Glasgow leader says Anglo-Jewry needs its own Scotland-style debate


The referendum on Scottish independence shined a light on failures in British Jewry’s communal structure, a leading figure in Glasgow has claimed.

Paul Morron, president of Glasgow Jewish Representative Council, said the likely debate over constitutional changes in Britain should be mirrored by a period of reflection from within the Jewish community.

He broadly welcomed the result of the referendum, in which 55 per cent of Scots voted against independence from the United Kingdom.

Mr Morron said: “The Jewish community will generally be relieved. We said before the vote that the majority of the community was going to vote for the status quo and not for independence.

“I hope there will be a little less anxiety today than there was yesterday in the community.

“We must be positive and look forward and be confident in ourselves.”

But he said the fall-out from the vote also had the potential to cause upheaval and warned that British Jews should “keep an eye on possible constitutional changes.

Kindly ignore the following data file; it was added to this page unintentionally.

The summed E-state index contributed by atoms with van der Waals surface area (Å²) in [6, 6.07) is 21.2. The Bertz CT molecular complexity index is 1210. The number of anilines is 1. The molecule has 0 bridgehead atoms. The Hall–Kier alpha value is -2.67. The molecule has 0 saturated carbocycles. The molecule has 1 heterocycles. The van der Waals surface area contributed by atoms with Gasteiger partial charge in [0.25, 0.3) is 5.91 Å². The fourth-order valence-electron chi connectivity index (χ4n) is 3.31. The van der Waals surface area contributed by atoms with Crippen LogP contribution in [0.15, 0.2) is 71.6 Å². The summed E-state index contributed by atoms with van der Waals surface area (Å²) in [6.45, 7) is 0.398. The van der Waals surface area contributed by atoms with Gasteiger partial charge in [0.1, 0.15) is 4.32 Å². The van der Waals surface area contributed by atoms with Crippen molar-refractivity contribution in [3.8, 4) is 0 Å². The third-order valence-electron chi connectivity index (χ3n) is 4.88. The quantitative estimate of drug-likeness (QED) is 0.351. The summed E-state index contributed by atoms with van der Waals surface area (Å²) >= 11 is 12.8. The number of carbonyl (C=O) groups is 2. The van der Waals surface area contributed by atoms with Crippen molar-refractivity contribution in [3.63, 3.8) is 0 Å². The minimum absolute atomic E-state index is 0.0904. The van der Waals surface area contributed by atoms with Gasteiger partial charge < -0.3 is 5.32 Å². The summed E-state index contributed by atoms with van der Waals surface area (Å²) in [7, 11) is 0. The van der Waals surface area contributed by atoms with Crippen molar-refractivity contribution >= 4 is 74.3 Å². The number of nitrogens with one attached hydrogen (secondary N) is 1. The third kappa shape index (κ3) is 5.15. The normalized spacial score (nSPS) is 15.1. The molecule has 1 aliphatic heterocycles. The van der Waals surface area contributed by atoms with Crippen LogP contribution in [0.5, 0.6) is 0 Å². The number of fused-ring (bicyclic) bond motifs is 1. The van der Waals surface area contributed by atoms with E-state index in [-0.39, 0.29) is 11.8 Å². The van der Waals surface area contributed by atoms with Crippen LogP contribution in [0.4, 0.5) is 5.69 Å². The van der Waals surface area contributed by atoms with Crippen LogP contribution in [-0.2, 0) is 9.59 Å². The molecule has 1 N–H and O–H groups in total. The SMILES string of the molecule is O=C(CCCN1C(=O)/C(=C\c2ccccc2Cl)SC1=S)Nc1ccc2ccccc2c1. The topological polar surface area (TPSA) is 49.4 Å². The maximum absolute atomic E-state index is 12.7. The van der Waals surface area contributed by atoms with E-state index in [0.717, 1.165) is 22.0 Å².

“If things change and there’s a more federal system it may have implications. We just need to pause and think about whether we need to refresh the arrangement.”

Much of the referendum debate centred on the strength of London and Westminster-based politics compared to the rest of the country.

Mr Morron warned that Anglo-Jewry was also too “London centric”. He said that the possible merger of the Board and Deputies and Jewish Leadership Council should not be the only focus of attention in terms of communal structure.

He said there was a need for Jewish communities outside London to be more widely involved in discussions that affect Jews across the country, with “more extensive use of their skills and expertise” required.

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